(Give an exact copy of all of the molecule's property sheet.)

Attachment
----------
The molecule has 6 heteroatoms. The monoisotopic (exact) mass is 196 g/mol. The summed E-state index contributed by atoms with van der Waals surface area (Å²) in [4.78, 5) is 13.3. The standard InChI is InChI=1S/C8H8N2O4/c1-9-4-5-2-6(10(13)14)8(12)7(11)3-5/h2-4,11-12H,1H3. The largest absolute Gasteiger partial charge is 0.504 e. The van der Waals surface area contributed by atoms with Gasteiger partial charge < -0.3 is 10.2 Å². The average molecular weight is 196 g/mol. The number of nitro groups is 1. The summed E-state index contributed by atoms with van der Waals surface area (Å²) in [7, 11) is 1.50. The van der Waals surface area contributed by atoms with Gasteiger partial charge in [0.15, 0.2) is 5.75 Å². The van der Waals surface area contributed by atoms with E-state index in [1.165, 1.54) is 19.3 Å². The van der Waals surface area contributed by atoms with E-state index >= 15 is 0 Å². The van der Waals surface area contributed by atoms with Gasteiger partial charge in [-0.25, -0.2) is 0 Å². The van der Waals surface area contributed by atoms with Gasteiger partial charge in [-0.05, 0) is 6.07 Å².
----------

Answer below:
The molecule has 6 heteroatoms. The monoisotopic (exact) mass is 196 g/mol. The summed E-state index contributed by atoms with van der Waals surface area (Å²) in [4.78, 5) is 13.3. The standard InChI is InChI=1S/C8H8N2O4/c1-9-4-5-2-6(10(13)14)8(12)7(11)3-5/h2-4,11-12H,1H3. The largest absolute Gasteiger partial charge is 0.504 e. The van der Waals surface area contributed by atoms with Gasteiger partial charge < -0.3 is 10.2 Å². The average molecular weight is 196 g/mol. The number of nitro groups is 1. The summed E-state index contributed by atoms with van der Waals surface area (Å²) in [7, 11) is 1.50. The van der Waals surface area contributed by atoms with Gasteiger partial charge in [0.15, 0.2) is 5.75 Å². The van der Waals surface area contributed by atoms with E-state index in [1.165, 1.54) is 19.3 Å². The van der Waals surface area contributed by atoms with E-state index >= 15 is 0 Å². The van der Waals surface area contributed by atoms with Gasteiger partial charge in [-0.25, -0.2) is 0 Å². The van der Waals surface area contributed by atoms with Gasteiger partial charge in [-0.05, 0) is 6.07 Å².